When someone refers to a computer archive, he or she usually is referring to a specific type of Internet archiving. This type of Internet archiving saves a snapshot of the index page of a website. However, it can also mean another type of Internet archiving in which posts or entries on a website are categorized and archived.
Creating an archive of a website's index pages can have many benefits. First, the website's history is documented and can be recalled at will. This can show researchers how the website has evolved through time. Legally, a computer archive might also be able to help those involved in legal disputes by serving as evidence. A computer archive can retain a lot of content, such as text, that would have been lost without the archive's effort to capture and store the website's index page.
Computer archives can also function within an individual website. If a website owner uses a particular software that encourages the act of archiving, like popular blogging software, a computer archive can be established with little to no effort on the part of the website owner. These post or entries might be automatically archived according to date or category after a specific amount of time or when the website owner manually designates them as being archive material. Some software allows users to edit posts or entries so that dates or categories are changed or added and archiving can take place.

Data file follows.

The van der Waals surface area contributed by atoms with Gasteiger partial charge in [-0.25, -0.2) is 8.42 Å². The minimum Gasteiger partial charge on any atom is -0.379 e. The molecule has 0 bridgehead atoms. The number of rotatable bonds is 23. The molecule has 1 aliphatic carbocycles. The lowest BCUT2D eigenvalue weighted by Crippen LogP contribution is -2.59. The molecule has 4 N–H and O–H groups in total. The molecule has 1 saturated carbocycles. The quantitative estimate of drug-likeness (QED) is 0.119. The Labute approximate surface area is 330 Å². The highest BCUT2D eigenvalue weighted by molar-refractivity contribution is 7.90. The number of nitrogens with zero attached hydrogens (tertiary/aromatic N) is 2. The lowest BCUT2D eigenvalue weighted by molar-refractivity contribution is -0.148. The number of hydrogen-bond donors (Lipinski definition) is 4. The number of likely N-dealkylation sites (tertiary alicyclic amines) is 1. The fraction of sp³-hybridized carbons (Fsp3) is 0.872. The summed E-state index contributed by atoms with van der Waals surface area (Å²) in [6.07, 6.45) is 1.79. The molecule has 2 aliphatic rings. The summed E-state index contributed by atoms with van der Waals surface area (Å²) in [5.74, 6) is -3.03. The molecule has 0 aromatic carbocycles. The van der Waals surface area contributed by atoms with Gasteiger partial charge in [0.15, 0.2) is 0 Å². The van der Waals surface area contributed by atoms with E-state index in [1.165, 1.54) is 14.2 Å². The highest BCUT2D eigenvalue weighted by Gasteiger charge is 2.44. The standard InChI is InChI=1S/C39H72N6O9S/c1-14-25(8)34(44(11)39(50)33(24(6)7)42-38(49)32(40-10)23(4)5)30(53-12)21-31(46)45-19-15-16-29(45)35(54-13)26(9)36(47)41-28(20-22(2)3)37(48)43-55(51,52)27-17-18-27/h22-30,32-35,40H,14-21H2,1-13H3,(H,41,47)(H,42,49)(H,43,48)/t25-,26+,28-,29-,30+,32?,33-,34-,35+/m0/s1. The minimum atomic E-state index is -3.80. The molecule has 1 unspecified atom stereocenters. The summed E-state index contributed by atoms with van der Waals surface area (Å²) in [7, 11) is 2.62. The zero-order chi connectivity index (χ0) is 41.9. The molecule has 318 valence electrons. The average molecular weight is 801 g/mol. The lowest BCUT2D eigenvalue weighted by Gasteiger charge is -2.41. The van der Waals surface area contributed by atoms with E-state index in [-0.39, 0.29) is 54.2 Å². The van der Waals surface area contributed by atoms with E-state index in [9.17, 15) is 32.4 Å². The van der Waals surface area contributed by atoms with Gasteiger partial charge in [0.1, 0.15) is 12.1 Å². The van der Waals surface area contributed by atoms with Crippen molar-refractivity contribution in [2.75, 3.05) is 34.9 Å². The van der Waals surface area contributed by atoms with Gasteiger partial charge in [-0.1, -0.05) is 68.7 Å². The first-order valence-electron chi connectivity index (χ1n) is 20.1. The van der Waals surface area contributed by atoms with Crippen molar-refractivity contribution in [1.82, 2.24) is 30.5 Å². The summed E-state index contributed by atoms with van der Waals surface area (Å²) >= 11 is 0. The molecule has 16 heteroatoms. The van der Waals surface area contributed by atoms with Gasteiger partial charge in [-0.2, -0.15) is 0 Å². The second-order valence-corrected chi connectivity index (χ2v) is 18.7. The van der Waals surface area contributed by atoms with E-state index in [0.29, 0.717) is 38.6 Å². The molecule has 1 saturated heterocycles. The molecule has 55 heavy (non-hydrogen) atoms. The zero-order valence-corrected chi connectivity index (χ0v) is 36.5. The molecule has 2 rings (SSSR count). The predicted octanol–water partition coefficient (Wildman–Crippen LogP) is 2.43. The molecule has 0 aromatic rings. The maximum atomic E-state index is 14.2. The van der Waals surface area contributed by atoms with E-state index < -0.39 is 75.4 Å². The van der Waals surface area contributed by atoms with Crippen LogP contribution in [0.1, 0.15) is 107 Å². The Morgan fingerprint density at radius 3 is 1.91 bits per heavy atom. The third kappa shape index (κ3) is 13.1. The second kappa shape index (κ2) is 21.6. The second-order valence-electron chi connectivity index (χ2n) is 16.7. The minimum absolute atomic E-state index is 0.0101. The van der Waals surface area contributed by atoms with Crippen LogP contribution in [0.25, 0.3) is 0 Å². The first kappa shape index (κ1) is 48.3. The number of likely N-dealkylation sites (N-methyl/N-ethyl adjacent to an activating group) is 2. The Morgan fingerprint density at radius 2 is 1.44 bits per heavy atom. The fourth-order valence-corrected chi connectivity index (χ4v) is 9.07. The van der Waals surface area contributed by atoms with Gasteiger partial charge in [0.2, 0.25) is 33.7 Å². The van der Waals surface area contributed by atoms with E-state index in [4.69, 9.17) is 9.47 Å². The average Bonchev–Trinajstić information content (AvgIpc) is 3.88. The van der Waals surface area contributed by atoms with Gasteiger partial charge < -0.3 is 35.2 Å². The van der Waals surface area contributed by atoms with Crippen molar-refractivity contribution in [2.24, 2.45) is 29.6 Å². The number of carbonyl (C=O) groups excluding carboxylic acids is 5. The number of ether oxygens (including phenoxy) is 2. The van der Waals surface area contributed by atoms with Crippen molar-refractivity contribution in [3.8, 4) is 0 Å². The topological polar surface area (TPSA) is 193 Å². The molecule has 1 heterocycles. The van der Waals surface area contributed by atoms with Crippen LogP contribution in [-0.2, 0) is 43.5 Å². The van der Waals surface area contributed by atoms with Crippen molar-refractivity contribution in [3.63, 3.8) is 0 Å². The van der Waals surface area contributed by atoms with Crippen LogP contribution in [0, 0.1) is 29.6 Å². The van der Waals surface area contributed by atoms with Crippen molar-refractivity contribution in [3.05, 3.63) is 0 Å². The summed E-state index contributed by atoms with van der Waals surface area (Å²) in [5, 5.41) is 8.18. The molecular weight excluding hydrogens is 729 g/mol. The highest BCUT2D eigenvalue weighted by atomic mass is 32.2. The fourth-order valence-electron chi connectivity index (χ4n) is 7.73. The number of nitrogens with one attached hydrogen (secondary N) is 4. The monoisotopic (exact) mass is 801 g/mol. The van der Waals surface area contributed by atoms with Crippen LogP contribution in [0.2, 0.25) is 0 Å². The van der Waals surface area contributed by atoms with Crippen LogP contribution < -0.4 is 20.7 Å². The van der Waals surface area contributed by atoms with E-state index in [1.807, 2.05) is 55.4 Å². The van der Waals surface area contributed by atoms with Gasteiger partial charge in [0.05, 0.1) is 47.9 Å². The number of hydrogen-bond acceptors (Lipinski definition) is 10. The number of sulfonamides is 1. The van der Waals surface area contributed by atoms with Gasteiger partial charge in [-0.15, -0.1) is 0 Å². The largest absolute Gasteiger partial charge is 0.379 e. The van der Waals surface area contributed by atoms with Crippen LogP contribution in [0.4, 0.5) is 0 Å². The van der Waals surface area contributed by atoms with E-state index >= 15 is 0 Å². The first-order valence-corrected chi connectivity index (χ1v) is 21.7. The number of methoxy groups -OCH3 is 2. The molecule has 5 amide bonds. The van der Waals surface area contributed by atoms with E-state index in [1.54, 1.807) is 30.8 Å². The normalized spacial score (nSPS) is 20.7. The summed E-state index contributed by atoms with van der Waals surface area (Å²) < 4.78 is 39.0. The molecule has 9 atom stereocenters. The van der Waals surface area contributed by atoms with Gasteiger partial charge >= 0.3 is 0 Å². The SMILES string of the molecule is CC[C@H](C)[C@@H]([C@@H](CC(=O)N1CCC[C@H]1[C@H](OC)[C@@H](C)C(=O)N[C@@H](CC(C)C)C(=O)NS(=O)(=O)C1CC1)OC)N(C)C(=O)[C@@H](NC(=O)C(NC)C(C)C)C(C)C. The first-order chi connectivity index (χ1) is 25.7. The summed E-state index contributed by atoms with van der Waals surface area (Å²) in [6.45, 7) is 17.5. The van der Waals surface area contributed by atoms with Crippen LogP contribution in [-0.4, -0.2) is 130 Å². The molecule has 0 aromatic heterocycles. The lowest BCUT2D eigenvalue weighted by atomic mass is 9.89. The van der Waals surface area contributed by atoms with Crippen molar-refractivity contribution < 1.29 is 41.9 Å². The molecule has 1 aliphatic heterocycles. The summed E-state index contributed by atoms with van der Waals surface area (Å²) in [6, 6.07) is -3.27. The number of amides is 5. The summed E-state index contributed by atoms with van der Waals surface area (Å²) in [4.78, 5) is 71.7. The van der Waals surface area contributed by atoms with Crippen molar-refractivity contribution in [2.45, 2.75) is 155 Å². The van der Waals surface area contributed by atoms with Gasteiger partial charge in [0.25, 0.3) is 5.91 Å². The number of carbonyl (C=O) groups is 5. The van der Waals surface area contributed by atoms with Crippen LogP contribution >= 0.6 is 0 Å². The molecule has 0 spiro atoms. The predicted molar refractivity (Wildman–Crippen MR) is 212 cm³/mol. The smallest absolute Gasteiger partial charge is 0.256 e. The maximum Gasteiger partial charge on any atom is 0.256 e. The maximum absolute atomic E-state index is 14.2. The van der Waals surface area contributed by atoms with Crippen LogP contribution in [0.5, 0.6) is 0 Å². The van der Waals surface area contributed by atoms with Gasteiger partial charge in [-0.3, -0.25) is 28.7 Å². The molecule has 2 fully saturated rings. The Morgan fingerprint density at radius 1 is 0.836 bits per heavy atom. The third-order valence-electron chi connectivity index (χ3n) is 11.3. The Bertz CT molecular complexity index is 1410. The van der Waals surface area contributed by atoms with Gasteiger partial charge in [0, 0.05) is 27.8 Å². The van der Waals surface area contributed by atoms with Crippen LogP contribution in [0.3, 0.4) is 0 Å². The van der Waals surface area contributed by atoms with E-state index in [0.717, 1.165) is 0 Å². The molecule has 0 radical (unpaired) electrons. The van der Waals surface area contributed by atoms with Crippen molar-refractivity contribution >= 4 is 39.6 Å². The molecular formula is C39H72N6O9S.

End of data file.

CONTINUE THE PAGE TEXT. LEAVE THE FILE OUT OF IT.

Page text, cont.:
An index page can be recalled through the use of a computer archive, but elements of the pages might not function as if they were on a live website. For example, links might be broken, audio can malfunction, and images might not show properly. The same can be said for video or other streaming content that requires a user's computer to connect to a host. Without a live host, content can remain inactive. When confronted with these types of limitations, users are reminded that a computer archive can really just be a library full of website captures, rather than a directory of functional websites.
A computer archive usually is collected and maintained by parties not intimately associated with the websites that they archive. Typically, the archivists are third parties who simply want to record the Internet's or a website's history. A computer archive can function and serve much like a digital library. It might even acquire regular patrons in the form of scholars, researchers or the general, curious public.